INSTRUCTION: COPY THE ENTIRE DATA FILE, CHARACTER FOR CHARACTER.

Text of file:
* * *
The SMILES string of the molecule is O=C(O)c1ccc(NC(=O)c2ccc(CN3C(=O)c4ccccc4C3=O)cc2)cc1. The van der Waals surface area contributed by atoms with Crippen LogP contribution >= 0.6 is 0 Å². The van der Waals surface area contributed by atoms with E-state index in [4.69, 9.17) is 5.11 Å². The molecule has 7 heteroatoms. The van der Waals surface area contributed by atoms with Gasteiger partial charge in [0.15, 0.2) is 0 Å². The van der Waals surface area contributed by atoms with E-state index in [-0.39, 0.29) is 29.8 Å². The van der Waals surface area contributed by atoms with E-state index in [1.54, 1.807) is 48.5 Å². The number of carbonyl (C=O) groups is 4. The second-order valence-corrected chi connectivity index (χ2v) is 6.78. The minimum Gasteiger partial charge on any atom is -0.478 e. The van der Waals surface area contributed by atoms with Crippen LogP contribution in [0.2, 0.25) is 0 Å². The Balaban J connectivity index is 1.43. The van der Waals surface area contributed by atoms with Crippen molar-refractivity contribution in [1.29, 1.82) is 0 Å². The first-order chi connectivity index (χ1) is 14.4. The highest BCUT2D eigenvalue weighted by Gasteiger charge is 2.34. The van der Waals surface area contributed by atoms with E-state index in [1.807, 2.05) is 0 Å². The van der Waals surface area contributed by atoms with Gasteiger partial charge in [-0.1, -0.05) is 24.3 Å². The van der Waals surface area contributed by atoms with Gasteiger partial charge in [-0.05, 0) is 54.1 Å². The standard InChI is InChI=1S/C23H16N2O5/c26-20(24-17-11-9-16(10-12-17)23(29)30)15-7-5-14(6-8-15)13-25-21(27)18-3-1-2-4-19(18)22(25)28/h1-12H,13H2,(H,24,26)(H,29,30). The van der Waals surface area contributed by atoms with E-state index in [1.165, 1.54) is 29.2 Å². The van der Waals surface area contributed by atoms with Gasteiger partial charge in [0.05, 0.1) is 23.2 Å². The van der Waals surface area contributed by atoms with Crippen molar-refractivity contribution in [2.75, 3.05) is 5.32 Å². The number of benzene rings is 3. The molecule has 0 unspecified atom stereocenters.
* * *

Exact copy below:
The SMILES string of the molecule is O=C(O)c1ccc(NC(=O)c2ccc(CN3C(=O)c4ccccc4C3=O)cc2)cc1. The van der Waals surface area contributed by atoms with Crippen LogP contribution >= 0.6 is 0 Å². The van der Waals surface area contributed by atoms with E-state index in [4.69, 9.17) is 5.11 Å². The molecule has 7 heteroatoms. The van der Waals surface area contributed by atoms with Gasteiger partial charge in [0.15, 0.2) is 0 Å². The van der Waals surface area contributed by atoms with E-state index in [-0.39, 0.29) is 29.8 Å². The van der Waals surface area contributed by atoms with E-state index in [1.54, 1.807) is 48.5 Å². The number of carbonyl (C=O) groups is 4. The second-order valence-corrected chi connectivity index (χ2v) is 6.78. The minimum Gasteiger partial charge on any atom is -0.478 e. The van der Waals surface area contributed by atoms with Crippen LogP contribution in [0.2, 0.25) is 0 Å². The Balaban J connectivity index is 1.43. The van der Waals surface area contributed by atoms with Crippen molar-refractivity contribution in [1.29, 1.82) is 0 Å². The first-order chi connectivity index (χ1) is 14.4. The highest BCUT2D eigenvalue weighted by Gasteiger charge is 2.34. The van der Waals surface area contributed by atoms with E-state index in [1.807, 2.05) is 0 Å². The van der Waals surface area contributed by atoms with Gasteiger partial charge in [-0.1, -0.05) is 24.3 Å². The van der Waals surface area contributed by atoms with Gasteiger partial charge in [-0.05, 0) is 54.1 Å². The standard InChI is InChI=1S/C23H16N2O5/c26-20(24-17-11-9-16(10-12-17)23(29)30)15-7-5-14(6-8-15)13-25-21(27)18-3-1-2-4-19(18)22(25)28/h1-12H,13H2,(H,24,26)(H,29,30). The van der Waals surface area contributed by atoms with E-state index in [1.165, 1.54) is 29.2 Å². The van der Waals surface area contributed by atoms with Gasteiger partial charge in [0.05, 0.1) is 23.2 Å². The van der Waals surface area contributed by atoms with Crippen molar-refractivity contribution in [2.75, 3.05) is 5.32 Å². The number of benzene rings is 3. The molecule has 0 unspecified atom stereocenters.